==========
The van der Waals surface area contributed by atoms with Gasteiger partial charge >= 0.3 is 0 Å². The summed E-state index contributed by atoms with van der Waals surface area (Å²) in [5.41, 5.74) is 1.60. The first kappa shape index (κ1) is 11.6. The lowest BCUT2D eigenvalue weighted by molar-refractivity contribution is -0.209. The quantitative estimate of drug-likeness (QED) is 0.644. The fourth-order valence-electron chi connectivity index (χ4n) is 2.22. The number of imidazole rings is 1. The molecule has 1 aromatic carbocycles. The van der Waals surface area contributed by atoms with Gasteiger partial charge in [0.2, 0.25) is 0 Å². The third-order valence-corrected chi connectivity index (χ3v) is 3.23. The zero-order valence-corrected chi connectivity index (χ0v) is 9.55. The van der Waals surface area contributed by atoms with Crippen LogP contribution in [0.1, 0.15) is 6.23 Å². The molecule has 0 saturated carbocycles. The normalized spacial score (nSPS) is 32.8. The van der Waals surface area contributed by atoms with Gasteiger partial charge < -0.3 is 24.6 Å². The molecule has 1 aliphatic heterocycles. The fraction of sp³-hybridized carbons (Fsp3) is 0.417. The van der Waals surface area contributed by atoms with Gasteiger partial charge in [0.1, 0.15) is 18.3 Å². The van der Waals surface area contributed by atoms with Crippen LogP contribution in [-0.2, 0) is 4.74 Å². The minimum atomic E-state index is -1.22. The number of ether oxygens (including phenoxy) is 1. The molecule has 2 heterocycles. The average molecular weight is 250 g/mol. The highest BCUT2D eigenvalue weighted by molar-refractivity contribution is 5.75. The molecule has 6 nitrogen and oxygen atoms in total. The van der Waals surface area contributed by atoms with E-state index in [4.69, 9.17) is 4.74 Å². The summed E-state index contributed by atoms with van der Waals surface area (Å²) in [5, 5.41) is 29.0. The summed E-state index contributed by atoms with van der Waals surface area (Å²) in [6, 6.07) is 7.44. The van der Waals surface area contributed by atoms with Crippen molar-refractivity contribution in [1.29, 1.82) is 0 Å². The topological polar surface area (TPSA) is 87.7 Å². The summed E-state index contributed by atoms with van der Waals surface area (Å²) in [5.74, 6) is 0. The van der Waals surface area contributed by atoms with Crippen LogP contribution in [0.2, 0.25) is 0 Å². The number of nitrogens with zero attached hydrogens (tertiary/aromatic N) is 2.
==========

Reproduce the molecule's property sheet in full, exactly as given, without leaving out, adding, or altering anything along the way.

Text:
The van der Waals surface area contributed by atoms with Gasteiger partial charge >= 0.3 is 0 Å². The summed E-state index contributed by atoms with van der Waals surface area (Å²) in [5.41, 5.74) is 1.60. The first kappa shape index (κ1) is 11.6. The lowest BCUT2D eigenvalue weighted by molar-refractivity contribution is -0.209. The quantitative estimate of drug-likeness (QED) is 0.644. The fourth-order valence-electron chi connectivity index (χ4n) is 2.22. The number of imidazole rings is 1. The molecule has 1 aromatic carbocycles. The van der Waals surface area contributed by atoms with Gasteiger partial charge in [0.2, 0.25) is 0 Å². The third-order valence-corrected chi connectivity index (χ3v) is 3.23. The zero-order valence-corrected chi connectivity index (χ0v) is 9.55. The van der Waals surface area contributed by atoms with Crippen LogP contribution in [0.1, 0.15) is 6.23 Å². The molecule has 0 saturated carbocycles. The normalized spacial score (nSPS) is 32.8. The van der Waals surface area contributed by atoms with Gasteiger partial charge < -0.3 is 24.6 Å². The molecule has 1 aliphatic heterocycles. The fraction of sp³-hybridized carbons (Fsp3) is 0.417. The van der Waals surface area contributed by atoms with Gasteiger partial charge in [0.1, 0.15) is 18.3 Å². The van der Waals surface area contributed by atoms with Crippen LogP contribution in [-0.2, 0) is 4.74 Å². The minimum atomic E-state index is -1.22. The number of ether oxygens (including phenoxy) is 1. The molecule has 2 heterocycles. The average molecular weight is 250 g/mol. The highest BCUT2D eigenvalue weighted by molar-refractivity contribution is 5.75. The molecule has 6 nitrogen and oxygen atoms in total. The van der Waals surface area contributed by atoms with E-state index in [4.69, 9.17) is 4.74 Å². The summed E-state index contributed by atoms with van der Waals surface area (Å²) in [5, 5.41) is 29.0. The summed E-state index contributed by atoms with van der Waals surface area (Å²) in [6, 6.07) is 7.44. The van der Waals surface area contributed by atoms with Crippen molar-refractivity contribution in [1.29, 1.82) is 0 Å². The topological polar surface area (TPSA) is 87.7 Å². The summed E-state index contributed by atoms with van der Waals surface area (Å²) in [5.74, 6) is 0. The van der Waals surface area contributed by atoms with Crippen LogP contribution in [0.2, 0.25) is 0 Å². The number of nitrogens with zero attached hydrogens (tertiary/aromatic N) is 2.